• Try writing a function that generates the first 100 Fibonacci numbers in julia.
    (The start of this sequence is 1, 1, 2, 3, 5, 8, 13, ..., obtained by successive pair-wise sums.)

Jupyter Notebooks

"""
juliamap(c,z; maxiter) :
  Implement the iteration algorithm for a Julia Set.

**Returns:** integer number of iterations, or zero
if the iteration never diverges.

 - c : complex constant definining the set
 - z : complex number being iterated
 - maxiter : maximum iteration number, defaults to 100
"""
function juliamap(c, z; maxiter=100)
    for n = 1:maxiter
        z = z^2 + c
        if abs(z) > 2
            return n
        end
    end
    return 0
end

@doc juliamap

Julia Sets in Julia

Task 4 :

  • Create a new julia notebook: juliainjulia.ipynb
  • Add the following cell

(Note the different docstring convention from Python, which renders as Markdown.)

(The @doc macro finds and prints the docstring.)

# Specialize juliamap to c=0
j0(z) = juliamap(0,z)

# Vectorize j0 over arrays of Complex numbers
@vectorize_1arg Complex j0

# List the available methods for j0 for different types
methods(j0)

Create the following cell and execute it.  Discuss what it is doing in your notebook.

::AbstractArray{T<:Complex{T<:Real},N}

Note this type:

An AbstractArray of dimension N containing any type T that is a subtype of Complex, which is composed of parts of any (different) type T that is a subtype of Real.

Why does j0 now include a method that handles this type?

Complex Plane:  Take 1

Create the following cell and run it:

# Create a complex plane
function complex_plane(xmin=-2, xmax=2, ymin=-2, ymax=2; xpoints=2000, ypoints=2000)
    # y is a column vector
    y = linspace(ymin, ymax, ypoints)

    # x uses a transpose, yielding a row vector
    x = linspace(xmin, xmax, xpoints)'

    # z uses broadcasted addition and multiplication to create a plane
    z = x .+ y.*im;

    # The final line of a block is treated as the return value, in the absence
    # of an explicit return statement
end

Create the following cell and run it:

# The vectorized function can be applied directly to the plane
@time cp = complex_plane()
@time j0p = j0(cp)

Discuss exactly how this code works.  What's the difference between the comma and the semicolon in the list of arguments?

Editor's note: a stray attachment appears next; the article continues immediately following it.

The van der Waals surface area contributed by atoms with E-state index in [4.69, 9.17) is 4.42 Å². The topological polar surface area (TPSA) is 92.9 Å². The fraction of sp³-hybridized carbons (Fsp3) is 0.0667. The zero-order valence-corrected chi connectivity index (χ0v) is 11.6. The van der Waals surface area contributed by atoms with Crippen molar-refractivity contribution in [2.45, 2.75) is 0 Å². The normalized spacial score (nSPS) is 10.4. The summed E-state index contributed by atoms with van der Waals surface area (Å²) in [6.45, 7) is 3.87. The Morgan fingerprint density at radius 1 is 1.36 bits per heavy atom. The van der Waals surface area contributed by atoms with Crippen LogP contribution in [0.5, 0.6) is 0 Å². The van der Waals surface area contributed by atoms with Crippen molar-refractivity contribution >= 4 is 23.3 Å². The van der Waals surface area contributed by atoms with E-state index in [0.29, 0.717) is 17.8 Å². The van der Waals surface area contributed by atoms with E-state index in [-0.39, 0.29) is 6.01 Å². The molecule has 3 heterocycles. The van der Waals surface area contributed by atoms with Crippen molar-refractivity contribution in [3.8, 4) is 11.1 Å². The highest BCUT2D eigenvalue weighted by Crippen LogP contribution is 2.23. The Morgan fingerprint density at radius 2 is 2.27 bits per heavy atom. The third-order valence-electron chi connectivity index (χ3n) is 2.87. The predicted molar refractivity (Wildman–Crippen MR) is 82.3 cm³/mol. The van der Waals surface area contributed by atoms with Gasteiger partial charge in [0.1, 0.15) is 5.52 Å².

Complex Plane:  Take 2

Create the following cell and run it:

immutable ComplexPlane
    x :: LinSpace{Float64}
    y :: LinSpace{Float64}
    z :: Array{Complex{Float64},2}
    
    function ComplexPlane(xmin=-2, xmax=2, ymin=-2, ymax=2;
                            xpoints=2000, ypoints=2000)
        x = linspace(xmin, xmax, xpoints)
        y = linspace(ymin, ymax, ypoints)
        z = x' .+ y.*im
        new(x,y,z)
    end
end

Create the following cells and run them:

cp = ComplexPlane(xpoints=200,ypoints=200);
typeof(cp)

What is being done here? What is "immutable" vs. "type"?

  How does this method compare to a Python class?

print(typeof(cp.x))
j0(cp.z)

Plotting with PyPlot

# Run the following in a terminal julia interpreter, not the notebook!
julia> Pkg.add("PyPlot")    #  This downloads the package via git and installs it
julia> Pkg.status()         #  Check that everything is installed properly

For plotting, we can call Python's matplotlib directly from within Julia

using PyPlot                         #  Load package into the current namespace
c = -1.037 + 0.17im                  #  Set starting point of julia set
j(z) = juliamap(c, z)                #  Create julia map
@vectorize_1arg Complex j            #  Vectorize julia map
cp = ComplexPlane()                  #  Create 2000x2000 point complex plane
jp = j(cp.z);                        #  Apply julia map to entire plane

xlabel("Re(z)")
ylabel("Im(z)")
title("Julia Set: c = " * string(c))
pcolormesh(cp.x, cp.y, jp, cmap=PyPlot.cm_get_cmap("hot"))
display(gcf())                       #  Get Current Figure and display in notebook

# alternatively, instead of displaying in notebook, replace previous line with
# savefig("julia.png")               #  Output figure to png file

Julia can conveniently install packages automatically via git and the web.

NOTE

Julia first appeared in 2012, so it is only ~3 years old.  However, it is very rapidly becoming a mature and promising scientific programming language.

 

It is worth keeping track of how the language keeps maturing in the near future.

Task 5 :

  • Change the seed value (c) in the code for generating Julia Sets to see what happens.  Find values of c that you like.
  • Plot 5 of your favorite Julia Sets in your notebook.
  • Commit the notebook in GitHub.